Montenegrin journalist given prison term for libel
BELGRADE (Reuters) - A court in Montenegro ordered a journalist to serve four months in prison for libel on Wednesday in a case that could damage the country's reputation for media freedom as it prepares for talks on joining the European Union.
The case stems from a 2007 report in the Montenegrin weekly Monitor in which journalist Petar Komnenic alleged that authorities in the Adriatic country had placed a number of senior judges under illegal surveillance.
Komnenic was convicted of libel in February 2011 and ordered to pay a fine of 3,000 euros ($3,900) or serve four months in jail.
He refused to pay the fine and appealed to a higher court, which ruled he should serve community service rather than a prison sentence. But the Podgorica magistrate on Wednesday reinstated the prison term.
Rights groups in the former Yugoslav republic have expressed concern over the handling of the case. One of the judges cited in the report testified to the alleged surveillance and court files containing evidence went missing.
Komnenic is an editor with Podgorica-based TV Vijesti and also works as a stringer for Reuters.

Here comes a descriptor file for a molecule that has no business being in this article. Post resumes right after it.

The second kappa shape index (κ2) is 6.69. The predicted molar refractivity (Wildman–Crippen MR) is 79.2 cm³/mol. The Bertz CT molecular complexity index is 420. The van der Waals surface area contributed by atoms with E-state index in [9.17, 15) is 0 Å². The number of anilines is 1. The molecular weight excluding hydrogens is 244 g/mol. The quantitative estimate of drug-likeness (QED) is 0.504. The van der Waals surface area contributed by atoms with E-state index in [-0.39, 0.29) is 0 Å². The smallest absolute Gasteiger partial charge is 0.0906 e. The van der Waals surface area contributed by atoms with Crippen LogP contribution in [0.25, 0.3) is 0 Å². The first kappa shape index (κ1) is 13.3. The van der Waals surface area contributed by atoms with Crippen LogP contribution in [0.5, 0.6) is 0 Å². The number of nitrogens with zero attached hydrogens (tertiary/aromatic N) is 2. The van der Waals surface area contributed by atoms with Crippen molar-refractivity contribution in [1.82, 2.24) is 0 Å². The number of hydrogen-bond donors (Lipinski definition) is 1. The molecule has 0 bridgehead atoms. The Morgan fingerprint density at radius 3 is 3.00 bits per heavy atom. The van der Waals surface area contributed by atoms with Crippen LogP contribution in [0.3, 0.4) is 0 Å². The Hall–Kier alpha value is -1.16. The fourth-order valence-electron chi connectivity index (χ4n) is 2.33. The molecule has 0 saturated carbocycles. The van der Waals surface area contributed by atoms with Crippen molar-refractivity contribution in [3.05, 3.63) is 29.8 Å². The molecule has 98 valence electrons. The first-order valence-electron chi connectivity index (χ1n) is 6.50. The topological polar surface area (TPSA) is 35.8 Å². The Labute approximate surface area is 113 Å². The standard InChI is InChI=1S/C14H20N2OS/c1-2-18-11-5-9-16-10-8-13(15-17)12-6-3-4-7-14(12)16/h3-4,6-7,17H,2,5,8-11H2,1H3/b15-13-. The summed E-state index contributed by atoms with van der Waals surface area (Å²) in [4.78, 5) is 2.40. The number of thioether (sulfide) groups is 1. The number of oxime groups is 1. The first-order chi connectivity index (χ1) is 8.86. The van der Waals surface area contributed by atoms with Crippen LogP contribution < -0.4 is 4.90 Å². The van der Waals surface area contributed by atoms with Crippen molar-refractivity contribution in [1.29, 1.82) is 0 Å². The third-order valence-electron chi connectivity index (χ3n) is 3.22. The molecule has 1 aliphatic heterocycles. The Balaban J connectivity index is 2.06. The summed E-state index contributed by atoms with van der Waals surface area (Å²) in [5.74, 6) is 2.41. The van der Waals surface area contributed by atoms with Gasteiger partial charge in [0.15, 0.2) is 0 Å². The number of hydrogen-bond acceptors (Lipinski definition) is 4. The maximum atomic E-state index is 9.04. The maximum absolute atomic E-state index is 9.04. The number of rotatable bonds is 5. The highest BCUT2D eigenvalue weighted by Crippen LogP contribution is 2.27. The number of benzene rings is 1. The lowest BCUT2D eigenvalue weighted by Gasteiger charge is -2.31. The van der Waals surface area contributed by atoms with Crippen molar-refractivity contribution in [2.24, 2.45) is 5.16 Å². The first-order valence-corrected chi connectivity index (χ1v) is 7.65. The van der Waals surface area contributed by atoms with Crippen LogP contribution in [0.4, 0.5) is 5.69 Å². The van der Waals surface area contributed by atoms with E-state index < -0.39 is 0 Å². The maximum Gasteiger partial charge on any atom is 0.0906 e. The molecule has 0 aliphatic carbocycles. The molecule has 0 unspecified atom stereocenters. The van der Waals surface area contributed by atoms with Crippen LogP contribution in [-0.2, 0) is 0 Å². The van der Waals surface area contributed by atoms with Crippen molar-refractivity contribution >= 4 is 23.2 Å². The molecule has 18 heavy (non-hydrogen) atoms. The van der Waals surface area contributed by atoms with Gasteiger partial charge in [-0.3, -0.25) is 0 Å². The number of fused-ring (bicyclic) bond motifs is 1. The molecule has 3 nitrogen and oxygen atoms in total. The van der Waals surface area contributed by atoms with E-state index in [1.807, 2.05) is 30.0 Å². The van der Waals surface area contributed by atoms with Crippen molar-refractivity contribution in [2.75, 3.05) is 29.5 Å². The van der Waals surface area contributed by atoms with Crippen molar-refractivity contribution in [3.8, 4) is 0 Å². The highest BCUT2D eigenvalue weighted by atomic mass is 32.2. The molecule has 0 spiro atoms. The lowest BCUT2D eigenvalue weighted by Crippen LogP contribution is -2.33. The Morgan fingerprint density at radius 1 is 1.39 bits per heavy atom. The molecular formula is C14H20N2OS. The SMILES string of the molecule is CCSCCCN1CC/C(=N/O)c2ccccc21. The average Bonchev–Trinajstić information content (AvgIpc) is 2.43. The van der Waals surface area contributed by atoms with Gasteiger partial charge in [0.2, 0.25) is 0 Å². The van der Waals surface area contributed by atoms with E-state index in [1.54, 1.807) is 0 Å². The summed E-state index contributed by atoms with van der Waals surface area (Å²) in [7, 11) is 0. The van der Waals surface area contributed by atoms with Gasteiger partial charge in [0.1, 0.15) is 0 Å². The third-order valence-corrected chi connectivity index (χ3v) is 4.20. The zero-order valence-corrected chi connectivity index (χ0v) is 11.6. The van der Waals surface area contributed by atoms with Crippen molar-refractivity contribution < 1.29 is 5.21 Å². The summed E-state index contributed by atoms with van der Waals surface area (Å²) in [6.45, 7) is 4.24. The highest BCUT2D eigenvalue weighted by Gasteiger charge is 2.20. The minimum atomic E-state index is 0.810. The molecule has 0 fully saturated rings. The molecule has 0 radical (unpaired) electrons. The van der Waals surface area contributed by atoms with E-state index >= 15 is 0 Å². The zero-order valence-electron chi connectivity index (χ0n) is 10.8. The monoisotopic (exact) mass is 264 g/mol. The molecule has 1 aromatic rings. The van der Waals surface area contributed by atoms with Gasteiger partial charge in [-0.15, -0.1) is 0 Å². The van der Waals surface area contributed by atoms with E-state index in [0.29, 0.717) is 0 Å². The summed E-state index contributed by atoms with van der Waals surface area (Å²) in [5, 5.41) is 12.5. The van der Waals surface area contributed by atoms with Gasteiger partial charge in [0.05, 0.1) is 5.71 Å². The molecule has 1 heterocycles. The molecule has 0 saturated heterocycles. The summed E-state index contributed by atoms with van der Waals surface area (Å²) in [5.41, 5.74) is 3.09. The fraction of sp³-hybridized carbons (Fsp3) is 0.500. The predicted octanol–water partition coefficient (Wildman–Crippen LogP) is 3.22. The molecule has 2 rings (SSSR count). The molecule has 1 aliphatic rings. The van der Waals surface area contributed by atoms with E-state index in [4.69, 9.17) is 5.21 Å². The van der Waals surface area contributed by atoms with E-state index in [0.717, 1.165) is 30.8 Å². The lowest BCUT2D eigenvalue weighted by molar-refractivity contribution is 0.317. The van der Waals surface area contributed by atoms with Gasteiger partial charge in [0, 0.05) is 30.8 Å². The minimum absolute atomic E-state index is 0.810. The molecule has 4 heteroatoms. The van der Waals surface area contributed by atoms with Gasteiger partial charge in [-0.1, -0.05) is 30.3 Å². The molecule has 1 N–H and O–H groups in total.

The European Union has said it was following the case, and stressed that media freedom in Montenegro is a concern as it nears the start of accession talks in June this year.
The European Commission will continue to monitor the case and urged the authorities in Podgorica to ensure a safe environment for investigative journalism, said Peter Stano, a spokesman for EU Enlargement Commissioner Stefan Fuele.
"The European Commission will accept no deviation on the part of countries aspiring to join from EU standards on freedom of expression and the media," he said.
Montenegro last year decriminalized libel as part of a string of reforms to clinch accession talks, but the change came after Komnenic's conviction.
"All necessary measures must be taken to ensure that judges apply European and international standards in their ruling. ... Old cases should be resolved in line with the spirit of the new legislation," Stano said.
Komnenic's lawyer, Veselin Radulovic, said he had appealed to the Montenegrin High Court. He said Komnenic could also ask for a pardon from Montenegrin President Filip Vujanovic.
"But he won't do that," Radulovic said, "And I fully understand his motives as he is a journalist and was doing his job, working in the interests of the public."
Montenegro, a country of 680,000 people struggling with deep-rooted organized crime and corruption problems, ranks 107 out of 179 countries in the world press freedom index compiled by media watchdog Reporters Without Borders. ($1 = 0.7621 euros)
(Reporting by Aleksandar Vasovic and Matt Robinson; Editing by Mark Heinrich)
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